Optometrist or Ophthalmologist: Which Eye Specialist Is Right for You?

Are you among the 14 million Americans dealing with some form of visual impairment?

If so, then we know that you're interested in finding the right solution that will help you to see the world around you more clearly -- and eliminate those headaches and forehead lines that come from squinting!

But can you correct your vision by upgrading your glasses or contacts prescription, or is having cataract surgery the better choice for you?

And what kind of eye specialist should you see -- an optometrist or an ophthalmologist?

This post is here to help you understand some of the most important differences between an ophthalmologist vs optometrist.

Read on to learn more about the type of care that you should seek depending on the kinds of eye conditions that you're dealing with.

Understanding Optometry

In order to better understand what separates optometry vs ophthalmology, let's take a look at the former first.

An optometrist attends university for four years, has four years of medical school, and then has about a year of residency training afterward. They'll graduate as a Doctor of Optometry, which means that they can prescribe glasses or contact lenses for vision issues.

They can conduct eye exams, prescribe medications that can help you to handle more basic eye conditions like dry eyes or redness, and more.

Depending on the specific rules and regulations surrounding what optometrists are licensed to do within a specific state, they may be able to help patients with aftercare when it comes to eye surgery.

However, even this is rare.

This is because the main difference between an optometrist vs ophthalmologist is that an optometrist cannot perform any kind of eye surgery -- including but certainly not limited to LASIK.

For most people dealing with minor eye issues, the services of an optometrist will be able to give them what they need.

But if you suspect you may be suffering from an eye disease, or if you need LASIK or another form of surgery?

Then you'll need the services of an ophthalmologist.

What Does an Ophthalmologist Do?

Now, let's take a look at the other kind of eye specialist -- an ophthalmologist.

An ophthalmologist will go to university for eight years, and, like an optometrist, they'll also complete about a year of a medical internship afterward. But they're also required to do a residency in ophthalmology for at least three years after that.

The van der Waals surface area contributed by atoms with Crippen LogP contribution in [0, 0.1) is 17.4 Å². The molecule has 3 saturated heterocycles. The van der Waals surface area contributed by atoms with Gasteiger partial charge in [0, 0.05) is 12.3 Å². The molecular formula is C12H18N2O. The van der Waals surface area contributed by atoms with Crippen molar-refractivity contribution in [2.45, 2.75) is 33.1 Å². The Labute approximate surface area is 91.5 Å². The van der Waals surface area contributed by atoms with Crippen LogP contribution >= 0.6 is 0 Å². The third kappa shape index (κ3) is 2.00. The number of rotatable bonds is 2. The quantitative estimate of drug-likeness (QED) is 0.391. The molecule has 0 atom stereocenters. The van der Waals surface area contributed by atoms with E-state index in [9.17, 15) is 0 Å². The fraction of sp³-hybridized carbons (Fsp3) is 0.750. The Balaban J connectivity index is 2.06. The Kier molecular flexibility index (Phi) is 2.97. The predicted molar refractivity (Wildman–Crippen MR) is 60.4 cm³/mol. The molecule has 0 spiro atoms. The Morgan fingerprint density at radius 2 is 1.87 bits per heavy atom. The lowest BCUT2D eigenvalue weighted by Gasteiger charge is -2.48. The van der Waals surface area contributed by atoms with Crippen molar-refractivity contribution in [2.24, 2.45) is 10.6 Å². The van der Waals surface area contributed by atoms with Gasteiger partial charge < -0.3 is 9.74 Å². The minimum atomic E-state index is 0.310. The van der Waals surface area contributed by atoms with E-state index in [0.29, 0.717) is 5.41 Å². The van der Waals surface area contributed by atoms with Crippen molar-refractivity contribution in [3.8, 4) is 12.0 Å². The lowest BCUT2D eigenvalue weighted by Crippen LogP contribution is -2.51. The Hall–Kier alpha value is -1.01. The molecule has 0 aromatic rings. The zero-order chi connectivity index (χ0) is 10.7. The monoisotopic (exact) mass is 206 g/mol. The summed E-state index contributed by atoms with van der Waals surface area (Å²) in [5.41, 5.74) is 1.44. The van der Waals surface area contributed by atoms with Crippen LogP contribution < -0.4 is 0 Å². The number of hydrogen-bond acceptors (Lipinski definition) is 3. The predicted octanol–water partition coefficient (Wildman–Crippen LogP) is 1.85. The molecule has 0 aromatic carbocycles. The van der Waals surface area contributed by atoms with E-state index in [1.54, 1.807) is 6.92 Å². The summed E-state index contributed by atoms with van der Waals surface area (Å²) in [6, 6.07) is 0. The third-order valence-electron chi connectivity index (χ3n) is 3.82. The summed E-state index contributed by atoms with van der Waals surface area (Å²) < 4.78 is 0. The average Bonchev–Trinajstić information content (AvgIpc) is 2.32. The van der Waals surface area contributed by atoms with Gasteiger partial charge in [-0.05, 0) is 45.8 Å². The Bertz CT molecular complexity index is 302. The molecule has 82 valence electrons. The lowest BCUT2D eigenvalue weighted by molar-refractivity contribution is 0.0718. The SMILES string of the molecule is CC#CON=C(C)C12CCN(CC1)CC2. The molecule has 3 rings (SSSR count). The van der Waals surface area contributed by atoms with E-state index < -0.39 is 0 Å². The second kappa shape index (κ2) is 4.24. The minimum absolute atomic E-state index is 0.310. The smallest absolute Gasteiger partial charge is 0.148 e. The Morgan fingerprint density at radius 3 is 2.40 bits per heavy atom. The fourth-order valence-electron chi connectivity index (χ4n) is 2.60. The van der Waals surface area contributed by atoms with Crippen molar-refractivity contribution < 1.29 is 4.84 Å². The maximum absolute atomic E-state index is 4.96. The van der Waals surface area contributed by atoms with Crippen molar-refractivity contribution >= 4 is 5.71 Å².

This means that not only can they help to prescribe your contacts or glasses, as well as to administer basic vision tests.

They can also diagnose eye conditions and diseases, prescribe medications and treatments for those issues, and, most notably, actually perform corrective surgery.

These eye specialists are also often leaders in eye care research and new treatment methods, and will likely choose one specific area of eye care to focus on.

This means that an ophthalmologist can help you to diagnose and treat things like glaucoma, cataracts, macular degeneration, or problems within the retina or the cornea. They may also be interested in pediatric eye care.

In addition to laser cataract surgery and keratoconus treatment, an ophthalmologist can also perform LASIK eye surgery to correct your vision.

Optometry vs Ophthalmology: Which Is Right for You?

Now that you have a better understanding of what an optometrist vs ophthalmologist does?

Let's talk more about which kind of eye specialist you should see depending on the specific problems with your vision that you're dealing with.

In general, if you need contact lenses or a thicker glasses prescription, you won't have any issues if you visit an optometrist. However, you could also choose to see an ophthalmologist for an eye exam and a glasses/contacts prescription.

However, because optometrists are more experienced with fitting complicated contact lenses, if you're a contacts wearer, you may want to rely on them for help.

If you're dealing with a serious eye issue, like diabetic retinopathy or cataracts, you should unquestionably seek out the services of an ophthalmologist. You may also look for an ophthalmologist that specializes in the eye problem or disease that you have or suspect you may have.

Are you interested in getting LASIK surgery performed? Need to have cataracts surgery completed on your eyes?

If so, then you'll be required to go to an ophthalmologist for any kind of eye surgery.

Symptoms to Watch out For

Though no one other than an eye care professional should diagnose you with any sort of condition or disease?

There are a few key signs of eye trouble that you can watch out for.

If you experience any of the following issues, then you should consider making an appointment with either an ophthalmologist or an optometrist as soon as you can.

Things to monitor include:

  • New floaters
  • Bulging eyes
  • Watery, itchy eyes
  • Double vision
  • History of eye disease in the family
  • Overly red eyes
  • Limited peripheral vision
  • High blood pressure
  • Eye pain

Looking for an Ophthalmology Eye Specialist?

We hope that this post has helped you to better understand the main differences between optometry vs ophthalmology.

Though both types of eye specialists receive rigorous training and can help you with getting glasses or contact lenses prescription?

If you know that you'll require surgery, or if another eye specialist or doctor suspects you may have an eye disease, you'll need to make an appointment with an ophthalmologist.

We can help you with that.

Spend some time on our website to learn more about the types of surgeries and treatments that we have to offer.

When you're ready to see more clearly, reach out to us to book your appointment.

* All information subject to change. Images may contain models. Individual results are not guaranteed and may vary.